Pictures are powerful tools for illustrating quantitative data and capturing public interest. Each year, NASA releases many beautiful images of Martian dunes and distant nebulae which help win public funding. Likewise, when it comes to grabbing headlines and commanding public attention, noninvasive studies of functional brain activity often do best when they beautifully illustrate said activity as colorful pixels dancing on the convoluted surface of the cerebral cortex.
However, these images are missing a critical dimension: time. Brain activity takes place on a millisecond timescale, yet functional MRI captures this activity at a rate of about one full brain scan per second. This is rather akin to watching a movie filmed at a rate of one frame per second.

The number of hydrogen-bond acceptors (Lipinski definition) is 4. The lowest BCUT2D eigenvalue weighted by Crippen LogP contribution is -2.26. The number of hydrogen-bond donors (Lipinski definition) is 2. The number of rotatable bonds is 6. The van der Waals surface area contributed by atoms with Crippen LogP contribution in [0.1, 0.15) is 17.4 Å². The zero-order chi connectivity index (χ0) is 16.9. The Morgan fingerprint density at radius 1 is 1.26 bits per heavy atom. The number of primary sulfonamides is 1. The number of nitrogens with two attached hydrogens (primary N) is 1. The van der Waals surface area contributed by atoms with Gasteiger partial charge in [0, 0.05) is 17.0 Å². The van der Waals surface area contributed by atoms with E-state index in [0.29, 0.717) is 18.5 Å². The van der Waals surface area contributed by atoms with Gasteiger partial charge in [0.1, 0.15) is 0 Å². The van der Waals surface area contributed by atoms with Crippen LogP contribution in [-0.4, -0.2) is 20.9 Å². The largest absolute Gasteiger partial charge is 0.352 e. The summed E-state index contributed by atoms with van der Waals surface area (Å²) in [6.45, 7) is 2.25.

Joel is wearing an EEG cap.
EEG, short for electroencephalogram, is a comparatively old technology, first introduced by Hans Berger in 1929, in which electrodes placed on the scalp record…
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